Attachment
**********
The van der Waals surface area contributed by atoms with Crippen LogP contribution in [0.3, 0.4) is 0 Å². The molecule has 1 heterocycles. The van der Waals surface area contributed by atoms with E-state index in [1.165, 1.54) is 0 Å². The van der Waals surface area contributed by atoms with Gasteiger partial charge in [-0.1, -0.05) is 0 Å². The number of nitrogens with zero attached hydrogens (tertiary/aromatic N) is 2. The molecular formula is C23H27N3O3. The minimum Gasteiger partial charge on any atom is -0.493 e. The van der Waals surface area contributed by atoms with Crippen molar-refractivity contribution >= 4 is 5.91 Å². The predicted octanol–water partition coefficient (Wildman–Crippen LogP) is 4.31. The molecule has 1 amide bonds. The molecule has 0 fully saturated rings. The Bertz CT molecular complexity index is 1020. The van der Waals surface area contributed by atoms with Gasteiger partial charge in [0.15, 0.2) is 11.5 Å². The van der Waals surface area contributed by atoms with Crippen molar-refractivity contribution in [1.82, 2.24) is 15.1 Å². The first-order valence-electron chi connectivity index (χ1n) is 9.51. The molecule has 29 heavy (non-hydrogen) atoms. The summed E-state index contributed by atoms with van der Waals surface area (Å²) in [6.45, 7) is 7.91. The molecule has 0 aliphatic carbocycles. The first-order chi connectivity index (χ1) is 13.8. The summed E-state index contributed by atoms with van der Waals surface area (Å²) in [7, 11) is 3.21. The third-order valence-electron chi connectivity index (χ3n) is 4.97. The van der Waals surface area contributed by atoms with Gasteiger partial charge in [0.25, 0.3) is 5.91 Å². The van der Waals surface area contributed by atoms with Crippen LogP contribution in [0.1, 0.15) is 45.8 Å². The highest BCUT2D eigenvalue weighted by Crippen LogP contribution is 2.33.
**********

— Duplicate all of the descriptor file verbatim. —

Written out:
The van der Waals surface area contributed by atoms with Crippen LogP contribution in [0.3, 0.4) is 0 Å². The molecule has 1 heterocycles. The van der Waals surface area contributed by atoms with E-state index in [1.165, 1.54) is 0 Å². The van der Waals surface area contributed by atoms with Gasteiger partial charge in [-0.1, -0.05) is 0 Å². The number of nitrogens with zero attached hydrogens (tertiary/aromatic N) is 2. The molecular formula is C23H27N3O3. The minimum Gasteiger partial charge on any atom is -0.493 e. The van der Waals surface area contributed by atoms with Crippen molar-refractivity contribution >= 4 is 5.91 Å². The predicted octanol–water partition coefficient (Wildman–Crippen LogP) is 4.31. The molecule has 1 amide bonds. The molecule has 0 fully saturated rings. The Bertz CT molecular complexity index is 1020. The van der Waals surface area contributed by atoms with Gasteiger partial charge in [0.15, 0.2) is 11.5 Å². The van der Waals surface area contributed by atoms with Crippen molar-refractivity contribution in [1.82, 2.24) is 15.1 Å². The first-order valence-electron chi connectivity index (χ1n) is 9.51. The molecule has 29 heavy (non-hydrogen) atoms. The summed E-state index contributed by atoms with van der Waals surface area (Å²) in [6.45, 7) is 7.91. The molecule has 0 aliphatic carbocycles. The first-order chi connectivity index (χ1) is 13.8. The summed E-state index contributed by atoms with van der Waals surface area (Å²) in [7, 11) is 3.21. The third-order valence-electron chi connectivity index (χ3n) is 4.97. The van der Waals surface area contributed by atoms with Gasteiger partial charge in [0.25, 0.3) is 5.91 Å². The van der Waals surface area contributed by atoms with Crippen LogP contribution in [0.1, 0.15) is 45.8 Å². The highest BCUT2D eigenvalue weighted by Crippen LogP contribution is 2.33.